Water-Resources Investigations Report 99-4021

Sources of Phosphorus in Stormwater and Street Dirt from Two Urban Residential Basins in Madison, Wisconsin, 1994-95

By R.J. Waschbusch1, W.R. Selbig1, and R.T. Bannerman2

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Abstract

Eutrophication is a common problem for lakes in agricultural and urban areas, such as Lakes Wingra and Mendota in Madison, Wisconsin. This report describes a study to estimate the sources of phosphorus, a major contributor to eutrophication, to Lakes Wingra and Mendota from two small urban residential drainage basins. The Monroe Basin empties into Lake Wingra, and the Harper Basin into Lake Mendota. Phosphorus data were collected from streets, lawns, roofs, driveways, and parking lots (source areas) within these two basins and were used to estimate loads from each area. In addition to the samples collected from these source areas, flow-composite samples were collected at monitoring stations located at the watershed outfalls (storm sewers); discharge and rainfall also were measured. Resulting data were then used to calibrate the Source Loading and Management Model (SLAMM, version 6.3, copyright 1993, Pitt & Vorhees) for conditions in the city of Madison and determine within these basins which of the source areas are contributing the most phosphorus.

Water volumes in the calibrated model were calculated to within 23 percent and 24 percent of those measured at the outfalls of each of the basins. These water volumes were applied to the suspended-solids and phosphorus concentrations that were used to calibrate SLAMM for suspended-solids and phosphorus loads. Suspended-solids loads were calculated to be within 4 percent and 17 percent, total-phosphorus loads within 24 percent and 28 percent, and dissolved-phosphorus loads within 9 percent and 10 percent of those measured at the storm-sewer outfall at the Monroe and Harper basins, respectively.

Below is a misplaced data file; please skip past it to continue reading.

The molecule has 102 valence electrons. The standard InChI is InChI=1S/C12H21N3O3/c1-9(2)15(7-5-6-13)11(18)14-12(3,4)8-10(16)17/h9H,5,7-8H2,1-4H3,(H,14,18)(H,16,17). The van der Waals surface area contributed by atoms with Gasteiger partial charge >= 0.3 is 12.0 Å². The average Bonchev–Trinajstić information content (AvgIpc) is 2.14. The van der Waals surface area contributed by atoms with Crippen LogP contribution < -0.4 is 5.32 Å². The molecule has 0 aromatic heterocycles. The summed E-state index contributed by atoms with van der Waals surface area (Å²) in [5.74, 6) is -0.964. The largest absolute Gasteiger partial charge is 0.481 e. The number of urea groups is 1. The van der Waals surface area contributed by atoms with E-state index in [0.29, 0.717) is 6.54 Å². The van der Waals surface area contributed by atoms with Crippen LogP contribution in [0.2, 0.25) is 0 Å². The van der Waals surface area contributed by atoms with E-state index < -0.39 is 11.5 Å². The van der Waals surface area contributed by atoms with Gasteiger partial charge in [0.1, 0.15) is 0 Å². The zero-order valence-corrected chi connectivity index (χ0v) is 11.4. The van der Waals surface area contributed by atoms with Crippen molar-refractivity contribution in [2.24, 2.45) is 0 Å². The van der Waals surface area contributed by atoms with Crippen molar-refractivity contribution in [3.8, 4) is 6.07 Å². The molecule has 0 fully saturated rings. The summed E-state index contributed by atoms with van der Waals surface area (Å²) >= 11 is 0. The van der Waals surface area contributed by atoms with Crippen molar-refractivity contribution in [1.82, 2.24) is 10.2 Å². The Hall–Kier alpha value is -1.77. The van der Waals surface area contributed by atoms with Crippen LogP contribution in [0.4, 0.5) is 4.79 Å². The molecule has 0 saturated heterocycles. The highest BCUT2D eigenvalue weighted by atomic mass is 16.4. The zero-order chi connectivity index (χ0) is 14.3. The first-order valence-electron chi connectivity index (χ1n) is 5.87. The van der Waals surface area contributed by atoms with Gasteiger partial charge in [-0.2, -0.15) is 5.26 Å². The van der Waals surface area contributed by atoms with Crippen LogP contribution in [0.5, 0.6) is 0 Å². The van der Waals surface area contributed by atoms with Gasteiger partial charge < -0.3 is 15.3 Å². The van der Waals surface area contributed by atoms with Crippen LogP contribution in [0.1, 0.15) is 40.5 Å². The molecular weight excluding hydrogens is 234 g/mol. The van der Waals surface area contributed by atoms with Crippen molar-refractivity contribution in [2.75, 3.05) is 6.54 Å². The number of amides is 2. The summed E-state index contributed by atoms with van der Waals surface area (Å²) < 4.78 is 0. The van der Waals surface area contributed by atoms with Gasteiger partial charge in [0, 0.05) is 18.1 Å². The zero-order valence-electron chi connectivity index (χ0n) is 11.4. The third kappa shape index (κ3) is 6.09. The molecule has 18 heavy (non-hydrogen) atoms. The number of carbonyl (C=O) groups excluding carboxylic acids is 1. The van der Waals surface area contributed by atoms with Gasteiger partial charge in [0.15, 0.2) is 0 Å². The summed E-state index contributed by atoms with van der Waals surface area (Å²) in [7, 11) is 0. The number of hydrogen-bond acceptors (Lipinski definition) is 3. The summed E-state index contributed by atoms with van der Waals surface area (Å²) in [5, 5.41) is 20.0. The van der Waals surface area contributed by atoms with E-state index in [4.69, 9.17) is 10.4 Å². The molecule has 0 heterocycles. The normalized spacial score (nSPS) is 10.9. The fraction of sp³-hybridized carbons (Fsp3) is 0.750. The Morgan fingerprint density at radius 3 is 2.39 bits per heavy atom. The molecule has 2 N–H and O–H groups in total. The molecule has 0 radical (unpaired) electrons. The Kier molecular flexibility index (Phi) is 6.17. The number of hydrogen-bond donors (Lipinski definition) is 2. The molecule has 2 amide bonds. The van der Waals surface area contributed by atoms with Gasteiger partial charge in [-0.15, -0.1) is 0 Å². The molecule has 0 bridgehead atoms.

Lawns and streets are the largest sources of total and dissolved phosphorus in the basins. Their combined contribution was approximately 80 percent, with lawns contributing more than the streets. Streets were the largest source of suspended solids.

Relative inputs of water and phosphorus to Harper and Monroe Basins from various source areas

Street-dirt samples were collected using industrial vacuum equipment. Leaves in these samples were separated out and the remaining sediment was sieved into >250 mm, 250-63 mm, 63-25 mm, <25 mm size fractions and were analyzed for total phosphorus. Approximately 75 percent of the sediment mass resides in the >250 mm size fractions. Less than 5 percent of the mass can be found in the particle sizes less than 63 mm. The >250 mm size fraction also contributed nearly 50 percent of the total-phosphorus mass and the leaf fraction contributed an additional 30 percent. In each particle size, approximately 25 percent of the total-phosphorus mass is derived from leaves or other vegetation.

Photos of samplers used to collect samples of runoff from streets, driveways, lawns, and roofs


1 U.S. Geological Survey, Middleton, Wis.
2 Wisconsin Department of Natural Resources, Madison, Wis.


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